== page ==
Providing safe patient care can best be achieved when patients are key members of the team and are encouraged to take an active role in their care.
Boston, MA (PRWEB) February 13, 2014
Diagnostic error is the focus as the National Patient Safety Foundation (NPSF) leads Patient Safety Awareness Week, March 2-8, 2014. This year’s theme, Navigate Your Health…Safely, highlights the need for health care providers to ensure that patients and consumers are more engaged in the health care process, whether they are visiting the doctor for a routine exam or entering the hospital for surgery.
"All of us will be patients at some point in life, and we should approach that experience the way we would approach any important journey—with careful planning and communication," says NPSF President Tejal K. Gandhi, MD, MPH, CPPS. "Navigate Your Health…Safely reminds us that that providing safe patient care can best be achieved when patients are key members of the team and are encouraged to take an active role in their care."
A patient’s health journey starts with diagnosis, but experts estimate that up to one in every 10 diagnoses is wrong, delayed, or missed completely and that, collectively, diagnostic errors may account for 40,000-80,000 deaths per year in the US. For Patient Safety Awareness Week 2014, NPSF has teamed up with the Society to Improve Diagnosis in Medicine (SIDM) to develop and disseminate educational materials for clinicians, health systems, and patients and consumers specifically related to better understanding and prevention of diagnostic errors. These resources will be available on the NPSF website during Patient Safety Awareness Week.
In collaboration with SIDM and with generous sponsorship of the Cautious Patient Foundation, NPSF is also presenting a series of webcasts on this topic:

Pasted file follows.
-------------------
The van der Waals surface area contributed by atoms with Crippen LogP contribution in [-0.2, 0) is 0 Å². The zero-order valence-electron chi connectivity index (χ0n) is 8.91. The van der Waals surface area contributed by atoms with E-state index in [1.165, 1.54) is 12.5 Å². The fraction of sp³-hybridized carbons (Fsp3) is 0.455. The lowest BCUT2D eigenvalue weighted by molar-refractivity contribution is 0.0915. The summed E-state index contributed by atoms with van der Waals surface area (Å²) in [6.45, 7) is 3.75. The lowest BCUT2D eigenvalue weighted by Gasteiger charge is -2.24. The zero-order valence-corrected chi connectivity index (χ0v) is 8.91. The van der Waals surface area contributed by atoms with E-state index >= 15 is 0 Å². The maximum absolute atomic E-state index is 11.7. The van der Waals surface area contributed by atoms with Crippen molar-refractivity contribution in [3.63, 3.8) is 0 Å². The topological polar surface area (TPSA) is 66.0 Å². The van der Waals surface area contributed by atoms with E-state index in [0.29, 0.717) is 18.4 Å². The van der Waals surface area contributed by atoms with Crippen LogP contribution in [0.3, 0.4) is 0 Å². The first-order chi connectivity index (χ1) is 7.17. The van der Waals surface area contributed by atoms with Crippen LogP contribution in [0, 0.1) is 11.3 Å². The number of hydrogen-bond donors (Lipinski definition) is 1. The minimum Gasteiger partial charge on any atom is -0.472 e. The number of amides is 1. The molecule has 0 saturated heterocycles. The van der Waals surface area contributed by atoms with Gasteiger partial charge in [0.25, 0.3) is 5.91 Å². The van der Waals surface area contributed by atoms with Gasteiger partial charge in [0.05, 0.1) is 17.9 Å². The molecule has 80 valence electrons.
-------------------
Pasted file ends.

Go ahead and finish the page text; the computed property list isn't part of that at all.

Monday, March 3, 2014 | 1:00–2:00 pm ET
Patient and Family Engagement to Prevent Diagnostic Error
- Martine Ehrenclou, MA, Award-winning author, health care advocate
- Kathryn McDonald, MM, Senior Scholar & Executive Director, Center for Health Policy/Center for Primary Care and Outcomes Research, Stanford University
- Tejal Gandhi, MD, MPH, CPPS, President, National Patient Safety Foundation
Wednesday, March 12 | 2:00–3:00 pm ET
Diagnostic Safety in an EHR-Enabled Health Care System
- Gordon D. Schiff, MD, Associate Director, Center for Patient Safety Research and Practice, Brigham and Women’s Hospital, Boston, MA
- Hardeep Singh, MD, MPH, Chief, Health Policy, Quality and Informatics Program, Houston VA Center for Innovations in Quality, Effectiveness and Safety, and Baylor College of Medicine
- Mark L. Graber, MD, FACP, Senior Fellow, RTI International, Professor Emeritus, SUNY Stony Brook School of Medicine; Founder and President, Society to Improve Diagnosis in Medicine (SIDM)
Wednesday, March 26 | 2:00–3:00 pm ET
How to Do a Root Cause Analysis of Diagnostic Error
- Mark L. Graber, MD, FACP, Senior Fellow, RTI International; Professor Emeritus, SUNY Stony Brook School of Medicine; Founder and President, Society to Improve Diagnosis in Medicine (SIDM)
- James B. Reilly, MD, MS, FACP, Associate Director, Internal Medicine Residency, Allegheny General Hospital – West Penn Hospital Educational Consortium; Assistant Professor of Medicine, Temple University School of Medicine